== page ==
At the other end of the spectrum, the northern and northeastern states produce the fewest Division 1A football players with Vermont and North Dakota having each contributed no athletes to the rosters of major football programs. Perhaps the athletes in these particular northern states are more interested in hockey and lacrosse. New York, Massachusetts and Connecticut also produce relatively few top football players on a population adjusted basis even though they have extensive high school football programs.
Sunshine and Vitamin D.
According to Dr. John Cannell (1) of the Vitamin D Council, most people are deficient in Vitamin D. Since the Industrial Age began, we have had a tendency to live and work indoors, and more recently have been encouraged by the medical authorities to avoid the sun for fear of skin damage, cataracts and even skin cancer. However, by avoiding the sun we decrease the production of Vitamin D which is primarily produced in the skin when it is exposed to the ultra violet rays in sunshine.
Vitamin D has been shown to be vital to good health and chronic deficiencies have been linked to poor bone health and higher risk for major diseases such as cancer, multiple sclerosis, diabetes and depression. For athletes, Vitamin D is thought to affect athletic performance primarily because it plays a key role in the body’s production of a very potent steroid hormone, calcitriol. As Dr. Cannell suggests:
... peak athletic performance also depends upon the neuromuscular cells in your body and brain having unfettered access to the steroid hormone, activated vitamin D. How much activated vitamin D is available to your brain, muscle, and nerves depends on the amount of 25-hydroxyvitamin D in your blood. In turn, how much 25-hydroxyvitamin D is in your blood depends on how much vitamin D you put in your mouth or how often you expose your skin to UVB light.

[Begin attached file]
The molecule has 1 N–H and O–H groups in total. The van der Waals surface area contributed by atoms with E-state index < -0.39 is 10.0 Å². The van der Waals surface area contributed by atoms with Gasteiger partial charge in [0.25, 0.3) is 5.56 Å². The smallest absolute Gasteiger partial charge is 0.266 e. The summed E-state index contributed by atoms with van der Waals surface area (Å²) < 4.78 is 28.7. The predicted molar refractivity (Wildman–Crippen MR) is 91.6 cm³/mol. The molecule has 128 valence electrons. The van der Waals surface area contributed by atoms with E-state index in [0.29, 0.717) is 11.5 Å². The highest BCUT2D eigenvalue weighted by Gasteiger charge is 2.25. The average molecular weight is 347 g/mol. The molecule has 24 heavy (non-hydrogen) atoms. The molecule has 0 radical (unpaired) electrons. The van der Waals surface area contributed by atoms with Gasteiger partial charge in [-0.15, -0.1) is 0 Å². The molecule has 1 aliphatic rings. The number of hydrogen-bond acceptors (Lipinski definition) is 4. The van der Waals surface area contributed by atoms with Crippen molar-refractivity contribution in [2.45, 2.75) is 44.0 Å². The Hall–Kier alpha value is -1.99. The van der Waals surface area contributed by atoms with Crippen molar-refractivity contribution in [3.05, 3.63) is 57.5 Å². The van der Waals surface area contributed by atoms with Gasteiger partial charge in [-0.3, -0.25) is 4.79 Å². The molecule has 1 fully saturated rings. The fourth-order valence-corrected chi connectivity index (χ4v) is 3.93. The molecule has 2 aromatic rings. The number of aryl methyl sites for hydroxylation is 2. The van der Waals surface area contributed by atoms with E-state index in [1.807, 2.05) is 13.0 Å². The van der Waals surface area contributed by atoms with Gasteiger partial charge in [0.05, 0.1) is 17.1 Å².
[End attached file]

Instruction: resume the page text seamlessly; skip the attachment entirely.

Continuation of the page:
Florida, Texas and California, well known as fertile recruiting grounds for major college football programs, are sunny states. Hawaii has an extremely warm and sunny climate. If Vitamin D is a key factor in the production of top tier football players, there should be a correlation between the number of athletes on Division 1A football teams and the levels of Vitamin D producing Ultra Violet (UV) radiation in the states where they come from.
The UV Index (2) is a forecast of the amount of UV radiation expected to reach the earth's surface at the time when the sun is highest in the sky (solar noon). The amount of UV radiation reaching the surface is primarily related to the elevation of the sun in the sky, the amount of ozone in the stratosphere, and the amount of clouds present. The UV Index can range from 0 at night time to 12 or 13 (in Miami or Hawaii under clear skies). Tropical areas with high altitude can have even greater UV Index predictions, though those areas do not occur in the United States. We use the UV Index as a measure of the potential for sun exposure and Vitamin D production. For example, Table 1 summarizes the number of days the UV Index Forecasts in 2006 fell into a certain range for Honolulu, Hawaii and Burlington, Vermont at opposite extremes of the sunshine intensity spectrum.